It is characters that convey emotion. It is characters that we identify with. It is characters who let us see ourselves in their lives. A true Broadway-style musical is about characters telling a story. Even the songs are character-driven. We hear in their songs, the longing of their hearts, their frustrations, their musings, and their pain. Is it more effective to hear a song about God’s forgiveness sung by a choir or to hear a character singing to God the details of how God’s grace delivered him from the depths of his sin and rebellion? It’s that one-on-one personal level that connects the character – through the song – to the individual listener.  The powerful combination of great music combined with lyrics expressing the personal emotion of a character in conflict, in pain, or in self-discovery packs a double punch.

So, back to this year’s Christmas musical… How are you going to reach the hearts of church members and your community this Christmas? I would readily concede that the Holy Spirit can work in any situation, however, it should be noted that Jesus illustrated the power of story to communicate truth through the parables he told his followers. Wouldn’t He have chosen the most effective method of reaching individual hearts?  It might behoove us to follow his example in using story to communicate the truth of the gospel. Broadway-style musicals combine story and music in a very focused way that effectively reaches the emotional center of the human psyche.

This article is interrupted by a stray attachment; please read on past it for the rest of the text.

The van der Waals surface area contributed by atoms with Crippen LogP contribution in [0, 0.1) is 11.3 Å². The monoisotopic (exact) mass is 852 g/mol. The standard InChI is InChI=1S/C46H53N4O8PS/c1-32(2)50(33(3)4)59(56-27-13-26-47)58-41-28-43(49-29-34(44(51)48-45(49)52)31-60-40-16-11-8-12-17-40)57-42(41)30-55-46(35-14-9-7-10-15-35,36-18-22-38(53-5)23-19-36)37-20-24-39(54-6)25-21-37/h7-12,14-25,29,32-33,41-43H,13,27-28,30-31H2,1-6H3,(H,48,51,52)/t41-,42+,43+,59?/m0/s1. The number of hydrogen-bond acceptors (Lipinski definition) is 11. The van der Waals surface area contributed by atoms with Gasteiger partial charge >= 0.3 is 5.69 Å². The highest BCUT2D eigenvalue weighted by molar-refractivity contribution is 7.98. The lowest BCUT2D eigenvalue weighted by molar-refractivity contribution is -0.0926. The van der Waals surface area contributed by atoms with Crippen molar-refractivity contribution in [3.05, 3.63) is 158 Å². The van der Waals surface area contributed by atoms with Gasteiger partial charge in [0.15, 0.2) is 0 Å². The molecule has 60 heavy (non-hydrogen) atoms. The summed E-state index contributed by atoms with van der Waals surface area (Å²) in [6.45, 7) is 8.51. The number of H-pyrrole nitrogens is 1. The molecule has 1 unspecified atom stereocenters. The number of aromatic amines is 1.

This Christmas, consider taking the road less travelled. Cantatas are less work than a Broadway-style musical production. Jesus said “the fields are white unto harvest, but the laborers are few”. Note that there is labor involved in harvesting souls. Musical theater does take more work, more time, greater energy and effort, but I firmly believe that it also reaps greater rewards in the long run.